It gets worse. If Homura can't control the loop, then the only way that she could succeed (other than what actually happened) is to find a satisfactory ending then immediately self-terminate. Still not bad enough for you? Homura probably wouldn't know that the first time. So first, she has to find a satisfactory ending, than watch it reset itself and then find it again (possibly involving another 100 time loops, because any tiny mistake could make it change) and kill herself immediately. Yeah, she really got the short end of the stick here.
In the fourth timeline of Episode 10, Homura decides to handle everything by herself. In her monologue, she revealed she killed all the witches, except for Walpurgisnacht. In that timeline's Walpurgisnacht, only two people remain: Madoka and Homura. What happened to the other Magic Girls? Homura killed them too, to make sure none of them mature into witches.
One of the Episode 10 Witches is apparently based off school uniforms. Thanks to the tone of episode (at that point in time), it looks pretty damn ridiculous, but when you stop to think about it...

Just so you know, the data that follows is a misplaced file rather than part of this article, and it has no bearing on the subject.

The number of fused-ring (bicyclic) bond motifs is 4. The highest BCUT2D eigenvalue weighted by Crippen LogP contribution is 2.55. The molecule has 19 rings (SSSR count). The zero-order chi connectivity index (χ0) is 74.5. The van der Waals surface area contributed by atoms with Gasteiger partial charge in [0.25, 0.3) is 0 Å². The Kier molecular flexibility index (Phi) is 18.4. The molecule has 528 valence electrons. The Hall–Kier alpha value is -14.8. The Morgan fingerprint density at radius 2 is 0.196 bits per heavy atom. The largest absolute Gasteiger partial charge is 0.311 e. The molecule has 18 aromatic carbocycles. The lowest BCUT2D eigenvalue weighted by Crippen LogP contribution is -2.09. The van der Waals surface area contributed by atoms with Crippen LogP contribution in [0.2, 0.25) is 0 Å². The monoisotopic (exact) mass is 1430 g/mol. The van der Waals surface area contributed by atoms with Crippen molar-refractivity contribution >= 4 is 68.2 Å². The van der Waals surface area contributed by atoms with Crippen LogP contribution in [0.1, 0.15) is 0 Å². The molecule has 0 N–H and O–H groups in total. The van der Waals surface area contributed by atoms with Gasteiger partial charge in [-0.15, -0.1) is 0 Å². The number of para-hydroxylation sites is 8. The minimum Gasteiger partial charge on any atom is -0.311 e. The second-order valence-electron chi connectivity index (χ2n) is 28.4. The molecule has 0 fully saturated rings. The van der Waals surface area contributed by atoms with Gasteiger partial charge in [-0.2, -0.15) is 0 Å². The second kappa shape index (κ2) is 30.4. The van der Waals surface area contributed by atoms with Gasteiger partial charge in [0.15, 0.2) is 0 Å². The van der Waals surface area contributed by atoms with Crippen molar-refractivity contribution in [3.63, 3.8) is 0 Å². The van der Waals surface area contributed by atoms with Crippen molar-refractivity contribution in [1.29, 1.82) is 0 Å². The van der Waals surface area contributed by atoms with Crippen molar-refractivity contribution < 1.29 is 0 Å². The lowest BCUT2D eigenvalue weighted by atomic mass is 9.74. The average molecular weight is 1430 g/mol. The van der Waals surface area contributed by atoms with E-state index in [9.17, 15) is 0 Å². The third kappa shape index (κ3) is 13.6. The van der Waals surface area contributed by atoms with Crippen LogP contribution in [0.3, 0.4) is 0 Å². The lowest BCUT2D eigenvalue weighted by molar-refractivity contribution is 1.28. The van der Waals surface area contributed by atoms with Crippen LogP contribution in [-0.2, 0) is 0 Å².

Original Witches (non-familiar spawned copies) are grown out of fallen Puella Magi, usually due to them falling to despair about life.
Witches always have some way of stealing the souls of those who enter their Labyrinth; be it eating them (Charlotte), dragging them into themselves (Elsa Maria) or more exotic methods (such as Oktavia, for instance, who steals souls via her music). Up this Witch's skirt appears to be some sort of infinite orifice.
Given the uniforms, the above fact that witches originate from young girls, take note of the odd position the Witch appears to be in... and realise you're probably looking at a Puella Magi who fell to despair and turned into a Witch because of sexual abuse.
To make things even worse, remember how Homura killed her... by throwing a bomb up Patricia's skirt.
Each mahou shoujo's wish comes with a curse to balance it...and Mami wished to live.
In episode 10, Kyubei mentions meeting his quota for this planet. This would imply that Kyubei's species is working on other planets, with other species. What if Walpurgisnacht's already happened on other worlds? What if a witch can send familiars out to other planets? Has Kyubei's kind unintentionally created something on the level of Lavos?
There is more evidence that supports this, Itzli appearing in the PSP game is said to have come from the end of the galaxy, thereby effectively making her some form of Lavos. While not common knowledge due to being an endgame boss, the consequences are horrifying